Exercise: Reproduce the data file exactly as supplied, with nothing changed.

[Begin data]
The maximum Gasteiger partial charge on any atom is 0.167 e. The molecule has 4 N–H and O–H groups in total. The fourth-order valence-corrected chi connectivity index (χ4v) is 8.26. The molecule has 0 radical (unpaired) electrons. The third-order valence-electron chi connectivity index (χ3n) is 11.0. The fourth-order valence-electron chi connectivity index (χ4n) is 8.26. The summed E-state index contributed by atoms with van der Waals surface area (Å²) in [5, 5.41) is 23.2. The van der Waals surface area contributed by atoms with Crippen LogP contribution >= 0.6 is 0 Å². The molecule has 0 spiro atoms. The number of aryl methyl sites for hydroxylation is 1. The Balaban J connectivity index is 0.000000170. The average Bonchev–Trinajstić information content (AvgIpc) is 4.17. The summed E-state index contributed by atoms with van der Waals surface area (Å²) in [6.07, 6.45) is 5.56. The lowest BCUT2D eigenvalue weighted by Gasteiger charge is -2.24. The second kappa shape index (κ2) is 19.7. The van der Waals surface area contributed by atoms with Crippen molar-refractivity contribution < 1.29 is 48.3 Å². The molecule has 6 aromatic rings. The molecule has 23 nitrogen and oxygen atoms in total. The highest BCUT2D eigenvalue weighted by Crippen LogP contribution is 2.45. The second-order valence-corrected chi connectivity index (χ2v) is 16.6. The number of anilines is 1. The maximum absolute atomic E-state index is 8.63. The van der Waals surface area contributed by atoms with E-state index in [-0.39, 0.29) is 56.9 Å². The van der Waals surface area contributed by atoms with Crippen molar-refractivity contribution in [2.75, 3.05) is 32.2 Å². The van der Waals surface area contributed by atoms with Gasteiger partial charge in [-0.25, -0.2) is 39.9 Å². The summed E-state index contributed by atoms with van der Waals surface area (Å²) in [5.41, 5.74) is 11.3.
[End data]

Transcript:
The maximum Gasteiger partial charge on any atom is 0.167 e. The molecule has 4 N–H and O–H groups in total. The fourth-order valence-corrected chi connectivity index (χ4v) is 8.26. The molecule has 0 radical (unpaired) electrons. The third-order valence-electron chi connectivity index (χ3n) is 11.0. The fourth-order valence-electron chi connectivity index (χ4n) is 8.26. The summed E-state index contributed by atoms with van der Waals surface area (Å²) in [5, 5.41) is 23.2. The van der Waals surface area contributed by atoms with Crippen LogP contribution >= 0.6 is 0 Å². The molecule has 0 spiro atoms. The number of aryl methyl sites for hydroxylation is 1. The Balaban J connectivity index is 0.000000170. The average Bonchev–Trinajstić information content (AvgIpc) is 4.17. The summed E-state index contributed by atoms with van der Waals surface area (Å²) in [6.07, 6.45) is 5.56. The lowest BCUT2D eigenvalue weighted by Gasteiger charge is -2.24. The second kappa shape index (κ2) is 19.7. The van der Waals surface area contributed by atoms with Crippen molar-refractivity contribution < 1.29 is 48.3 Å². The molecule has 6 aromatic rings. The molecule has 23 nitrogen and oxygen atoms in total. The highest BCUT2D eigenvalue weighted by Crippen LogP contribution is 2.45. The second-order valence-corrected chi connectivity index (χ2v) is 16.6. The number of anilines is 1. The maximum absolute atomic E-state index is 8.63. The van der Waals surface area contributed by atoms with E-state index in [-0.39, 0.29) is 56.9 Å². The van der Waals surface area contributed by atoms with Crippen molar-refractivity contribution in [2.75, 3.05) is 32.2 Å². The van der Waals surface area contributed by atoms with Gasteiger partial charge in [-0.25, -0.2) is 39.9 Å². The summed E-state index contributed by atoms with van der Waals surface area (Å²) in [5.41, 5.74) is 11.3.